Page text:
An explanation of Celadrin, how it works and what it does.
BY Bruce Shane 6 July, 2007
Celadrin® is the name given to a joint health ingredient. It is a natural compound made up of of esterified fatty acid carbons (EFACs) and other active synergists, and can be formulated into pill and cream forms. It contains an all natural proprietry blend of eight cetylated fatty acids. These include Myristoleic Acid (or Cetyl Myristoleate), Myristic Acid and Oleic Acid.
It has been scientifically shown to support joint health by providing lubrication to the cell membrane. Scientists believe it works in a similar but more dramatic way to EPA and DHA in fish oils. It works to decrease inflammatory responses, lubricate cell membranes and restore fluids that cushion bones and joints. It also assists in reducing cartilage breakdown.
Results of a clinical trial, published in the Journal of Rheumatology two years ago, suggested that Celadrin could help with joint and mobility problems.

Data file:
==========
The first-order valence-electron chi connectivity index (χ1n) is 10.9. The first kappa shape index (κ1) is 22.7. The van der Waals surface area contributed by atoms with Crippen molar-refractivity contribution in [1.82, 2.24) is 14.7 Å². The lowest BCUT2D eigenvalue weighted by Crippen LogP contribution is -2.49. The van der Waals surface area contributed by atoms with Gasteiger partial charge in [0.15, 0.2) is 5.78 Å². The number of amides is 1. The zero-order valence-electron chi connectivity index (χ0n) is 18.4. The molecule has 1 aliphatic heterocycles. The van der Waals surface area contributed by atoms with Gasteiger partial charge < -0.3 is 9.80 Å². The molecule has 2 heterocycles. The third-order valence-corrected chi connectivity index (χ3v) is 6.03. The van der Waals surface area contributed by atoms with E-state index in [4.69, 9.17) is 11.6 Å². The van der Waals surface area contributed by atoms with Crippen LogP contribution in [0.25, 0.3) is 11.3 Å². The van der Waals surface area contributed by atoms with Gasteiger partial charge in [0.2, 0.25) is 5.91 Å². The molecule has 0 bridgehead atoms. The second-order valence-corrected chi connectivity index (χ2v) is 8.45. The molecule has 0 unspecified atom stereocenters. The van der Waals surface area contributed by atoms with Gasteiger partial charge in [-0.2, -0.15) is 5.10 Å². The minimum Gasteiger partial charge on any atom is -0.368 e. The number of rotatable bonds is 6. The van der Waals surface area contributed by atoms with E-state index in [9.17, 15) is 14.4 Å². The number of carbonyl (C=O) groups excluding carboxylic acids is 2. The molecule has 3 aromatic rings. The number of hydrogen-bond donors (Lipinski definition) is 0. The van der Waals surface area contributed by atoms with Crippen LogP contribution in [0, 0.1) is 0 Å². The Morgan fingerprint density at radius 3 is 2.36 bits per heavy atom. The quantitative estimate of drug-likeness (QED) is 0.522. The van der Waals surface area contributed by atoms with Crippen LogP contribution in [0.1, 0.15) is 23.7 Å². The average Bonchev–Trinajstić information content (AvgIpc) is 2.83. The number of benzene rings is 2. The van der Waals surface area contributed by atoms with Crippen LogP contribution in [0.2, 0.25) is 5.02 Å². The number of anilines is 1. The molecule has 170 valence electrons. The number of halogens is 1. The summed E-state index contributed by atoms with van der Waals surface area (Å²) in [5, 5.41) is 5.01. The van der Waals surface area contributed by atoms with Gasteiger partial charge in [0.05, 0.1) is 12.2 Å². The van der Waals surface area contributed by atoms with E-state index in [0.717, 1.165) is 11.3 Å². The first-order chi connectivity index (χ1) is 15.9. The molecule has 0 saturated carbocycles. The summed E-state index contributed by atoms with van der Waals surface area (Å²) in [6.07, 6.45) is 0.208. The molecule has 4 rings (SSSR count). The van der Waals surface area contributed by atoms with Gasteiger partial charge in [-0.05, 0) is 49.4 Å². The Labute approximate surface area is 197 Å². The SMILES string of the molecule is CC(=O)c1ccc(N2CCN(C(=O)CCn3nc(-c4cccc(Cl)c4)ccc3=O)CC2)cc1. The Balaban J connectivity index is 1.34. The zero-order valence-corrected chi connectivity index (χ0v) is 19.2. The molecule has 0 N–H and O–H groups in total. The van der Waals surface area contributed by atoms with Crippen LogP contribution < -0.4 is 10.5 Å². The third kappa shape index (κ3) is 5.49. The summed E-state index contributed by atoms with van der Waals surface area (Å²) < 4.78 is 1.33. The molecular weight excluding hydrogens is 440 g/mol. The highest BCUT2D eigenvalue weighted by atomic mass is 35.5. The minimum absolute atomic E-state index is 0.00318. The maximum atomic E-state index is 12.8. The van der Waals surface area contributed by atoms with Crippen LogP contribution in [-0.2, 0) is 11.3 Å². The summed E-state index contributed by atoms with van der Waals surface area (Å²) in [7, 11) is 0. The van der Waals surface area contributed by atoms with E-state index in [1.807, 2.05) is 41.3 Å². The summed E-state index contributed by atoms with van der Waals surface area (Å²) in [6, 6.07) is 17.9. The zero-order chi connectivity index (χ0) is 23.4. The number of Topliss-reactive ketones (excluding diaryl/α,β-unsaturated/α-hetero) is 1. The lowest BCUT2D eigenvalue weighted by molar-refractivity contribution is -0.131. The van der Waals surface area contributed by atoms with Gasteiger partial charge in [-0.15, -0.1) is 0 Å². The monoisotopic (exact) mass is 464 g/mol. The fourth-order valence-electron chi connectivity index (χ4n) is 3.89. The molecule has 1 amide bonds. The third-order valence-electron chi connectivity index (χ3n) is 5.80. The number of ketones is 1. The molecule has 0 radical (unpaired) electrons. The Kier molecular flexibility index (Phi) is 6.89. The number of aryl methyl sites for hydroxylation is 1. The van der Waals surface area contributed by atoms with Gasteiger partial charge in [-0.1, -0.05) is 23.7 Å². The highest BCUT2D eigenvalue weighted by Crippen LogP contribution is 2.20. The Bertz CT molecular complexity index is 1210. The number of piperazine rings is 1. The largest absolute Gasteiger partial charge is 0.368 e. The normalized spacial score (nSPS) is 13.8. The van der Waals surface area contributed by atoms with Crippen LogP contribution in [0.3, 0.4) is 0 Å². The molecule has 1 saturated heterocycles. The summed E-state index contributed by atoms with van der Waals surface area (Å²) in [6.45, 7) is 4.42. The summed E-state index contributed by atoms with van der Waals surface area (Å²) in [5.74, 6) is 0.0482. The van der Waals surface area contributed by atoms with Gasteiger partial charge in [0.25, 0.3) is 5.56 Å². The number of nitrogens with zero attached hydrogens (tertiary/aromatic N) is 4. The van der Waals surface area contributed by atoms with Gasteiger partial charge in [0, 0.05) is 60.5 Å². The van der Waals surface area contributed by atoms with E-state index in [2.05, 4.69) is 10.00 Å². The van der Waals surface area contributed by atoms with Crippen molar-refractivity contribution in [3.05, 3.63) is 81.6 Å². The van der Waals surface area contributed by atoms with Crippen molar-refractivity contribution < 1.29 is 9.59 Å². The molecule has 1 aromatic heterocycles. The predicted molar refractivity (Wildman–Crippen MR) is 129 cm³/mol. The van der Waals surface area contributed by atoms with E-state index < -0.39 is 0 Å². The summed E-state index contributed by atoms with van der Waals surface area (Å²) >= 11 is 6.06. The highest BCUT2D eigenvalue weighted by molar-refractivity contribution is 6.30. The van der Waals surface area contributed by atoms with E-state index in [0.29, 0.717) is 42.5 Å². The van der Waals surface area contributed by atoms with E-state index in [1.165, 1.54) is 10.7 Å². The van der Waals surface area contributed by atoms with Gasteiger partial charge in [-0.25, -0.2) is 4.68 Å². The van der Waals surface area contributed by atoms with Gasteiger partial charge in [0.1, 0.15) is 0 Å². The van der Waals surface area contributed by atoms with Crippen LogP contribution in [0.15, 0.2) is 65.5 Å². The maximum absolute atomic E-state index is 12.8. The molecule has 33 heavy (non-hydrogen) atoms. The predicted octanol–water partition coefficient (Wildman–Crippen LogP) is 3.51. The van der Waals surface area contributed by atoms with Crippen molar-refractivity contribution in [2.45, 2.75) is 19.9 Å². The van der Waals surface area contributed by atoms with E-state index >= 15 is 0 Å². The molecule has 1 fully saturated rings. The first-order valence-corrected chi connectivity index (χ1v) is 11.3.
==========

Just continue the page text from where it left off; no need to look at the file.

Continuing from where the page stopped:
The double-blind, multi-centre, placebo-controlled trial examined the impact of a 68-day oral administration of Celadrin on 64 participants who were experiencing joint and mobility problems.
The researchers reported that after the trial period, participants who consumed Celadrin showed healthy joint mobility, flexibility and function compared to those given the placebo.
Data from the study also indicated that Celadrin not only promoted joint flexibility, but also supported and promoted the ability to walk long distances.
In safety terms it has been rigorously tested and has been found to be totally safe and well absorbed.
However, it is not suitable for vegetarians as it is derived from cow’s fat. Vegetarians may want to look at Omega 3 & 6 supplement from sources such as cod liver oils or for Vegans there are many seeds which can give similar benefits.